Learning Halloween’s History Helped Me Hate It Less


PICTURE IT: Halloween 1990. My mother and I had been planning my costume for months. I was going to be Dorothy from The Wizard of Oz — I had the blue-and-white-checked dress, the frilly ankle socks, the picnic basket, the stuffed Toto, and, best of all, handmade ruby red slippers. We had hunted for the perfect heels and spray-painted them red, then my mom spent most of the month of October using the hot glue gun to individually place each red sequin in beautiful rows on my magical shoes. They. were. PERFECT. It was the first year I wasn’t wearing a hand-me-down costume and I couldn’t wait for October 31st.

When Halloween arrived, it snowed.

Not just a little snow — enough snow to require a coat that hid any sign that I was Dorothy, save for my ruby red slippers. And then, sequin by red sequin, the snow took this part of my costume away, too, leaving a trail of Halloween magic behind me.

Halloween never really bounced back for me from there. In eighth grade, awkwardly dressed as hippie in ill-fitting bell bottoms (I would have been best suited to go as a skeleton that year, my body was so bony) and a massive orange wig, I got into an argument so terrible with my father that it’s still the first thing I think of when I hear the word “Halloween.” In college, a frat guy puked on me and my fairy dress slipped down causing me to flash an entire bar.

Eventually, I turned into the mean old person I despised when I was little and went trick-or-treating — I turned off all the lights in my apartment and ignored the doorbell on Halloween.

This year, determined to let go of some bad memories and childhood grudges, I decided to do the only thing I could think of to make myself like Halloween: research it. (Yes, that’s how I get my kicks. Blame it on my mother putting the Encyclopedia Britannica in easy reach and the television just out of it while I was growing up.) Here’s what I learned:

Halloween had its beginning in an ancient, pre-Christian Celtic festival. The Celtic people divided the year by four major holidays and their year began on a day corresponding to November 1st on our present day calendar. The festival they observed on the eve of November 1st was called Samhain (pronounced Sah-ween) and it was the biggest and most significant holiday of the Celtic year. They believed that Samhaim, more than any other time of year, was when the ghosts of the dead were able to mingle with the living. They also believed that the souls who had died during the year used this time to travel into the Otherworld. The Celts gathered together to sacrifice animals, fruits, and vegetables and light bonfires in honor of the dead to aid them on their journey (everyone needs a nightlight!) and to keep them away from the living. The Celts were not afraid of the spirits, just helping them on their way so they didn’t have a chance to get scary.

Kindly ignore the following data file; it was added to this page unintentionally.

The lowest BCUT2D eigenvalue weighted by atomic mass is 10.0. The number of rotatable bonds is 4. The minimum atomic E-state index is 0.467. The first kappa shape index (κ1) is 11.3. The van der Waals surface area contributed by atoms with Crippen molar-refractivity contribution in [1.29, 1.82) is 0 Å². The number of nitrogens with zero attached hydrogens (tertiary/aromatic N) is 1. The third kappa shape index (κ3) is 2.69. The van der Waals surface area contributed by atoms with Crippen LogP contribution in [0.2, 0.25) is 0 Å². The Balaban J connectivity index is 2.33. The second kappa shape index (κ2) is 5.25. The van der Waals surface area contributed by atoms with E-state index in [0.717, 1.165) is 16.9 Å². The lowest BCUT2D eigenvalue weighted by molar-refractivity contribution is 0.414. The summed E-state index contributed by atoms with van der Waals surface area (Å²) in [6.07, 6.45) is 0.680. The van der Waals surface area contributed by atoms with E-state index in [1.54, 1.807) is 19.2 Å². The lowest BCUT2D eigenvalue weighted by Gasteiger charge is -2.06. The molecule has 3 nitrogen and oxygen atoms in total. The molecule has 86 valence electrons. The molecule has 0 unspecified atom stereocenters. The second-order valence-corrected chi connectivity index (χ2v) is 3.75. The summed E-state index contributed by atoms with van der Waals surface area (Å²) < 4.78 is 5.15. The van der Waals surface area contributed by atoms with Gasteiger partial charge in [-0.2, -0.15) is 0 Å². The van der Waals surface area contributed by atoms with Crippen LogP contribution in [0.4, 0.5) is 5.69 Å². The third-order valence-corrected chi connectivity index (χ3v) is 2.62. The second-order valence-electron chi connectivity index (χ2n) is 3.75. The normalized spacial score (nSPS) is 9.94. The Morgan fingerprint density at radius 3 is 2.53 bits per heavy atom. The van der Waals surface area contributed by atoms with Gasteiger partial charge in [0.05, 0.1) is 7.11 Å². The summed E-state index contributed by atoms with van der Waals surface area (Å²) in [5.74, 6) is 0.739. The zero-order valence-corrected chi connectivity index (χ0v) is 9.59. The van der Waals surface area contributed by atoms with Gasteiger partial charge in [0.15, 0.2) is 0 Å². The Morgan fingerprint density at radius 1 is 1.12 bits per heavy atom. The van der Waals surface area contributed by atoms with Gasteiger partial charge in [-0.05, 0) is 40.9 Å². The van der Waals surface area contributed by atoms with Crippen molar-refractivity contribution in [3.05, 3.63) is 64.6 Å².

A really nice festival to celebrate and honor the dead, if you ask me.

Don’t bother asking Kirk Cameron. In an interview with The Christian Post he states that “The real origins [of Halloween] have a lot to do with All Saints’ Day and All Hallows’ Eve.” In facts not from former childhood stars, the real origins of Halloween began well before the Christian missionaries came in. As with most occasions, when Christians showed up, they attempted to change things. And, by change things, I mean wipe out every “pagan” holiday and tradition and then adopt some pieces of it as their own. I’ll give the Christians props for their craftiness with this, though.

In 601 A.D., Pope Gregory the First issued an edict to his missionaries concerning the beliefs and customs of the native peoples he hoped to convert. Rather than try to wipe out their customs and beliefs, the pope instructed his missionaries to use them: if a group of people worshipped a tree, rather than cut it down, he advised them to dedicate it to Christ and allow its continued worship. It was actually an exceedingly clever way to subtly coerce the Celtic people into the ways of Christianity. Celtic belief in supernatural creatures persisted even as the Christians tried to portray them as being dangerous and malicious, and followers of the old religion went into hiding and were branded as witches. With Samhain, Christians branded the Celts’ supernatural deities as evil and associated them with the devil, and their Otherworld became identified as the Christian Hell.

Then, the old Christian holiday switcheroo!

The Christian feast of All Saints’, the day honoring Christians saints, was assigned to November 1st.

The old beliefs associated with November 1st and Samhain still did not die out easily or entirely, though. Christian attempt number two at establishing religious dominance: November 2nd becoming All Souls’ Day. The traditional beliefs and customs lived on (Go Celts!). All Saints’ Day, or All Hallows’ Eve, continued the ancient Celtic traditions by acknowledging the day before November 1st as an intense period for supernatural activity. The Christian Church permitted celebrating All Hallows’ Eve as a time of the wandering dead, preserving some of the original early November traditions, but now the supernatural were thought to be evil, rather than just passing through. Other traditions persisted as well, like setting out gifts of food and drink, leading to what is today’s trick-or-treating. It turns out that most Halloween customs, including bobbing for apples, drinking spiced cider, and wearing costumes, dated back to the original harvest holiday of Samhain.

The deep history of the holiday made me appreciate Halloween for what it is behind today’s elaborate costumes and pumpkin carving — a releasing and letting go of things that have passed, and sending them on graciously. Whatever you believe in, that seems like a custom worth embracing. Maybe I’ll even buy candy and answer the door this year…

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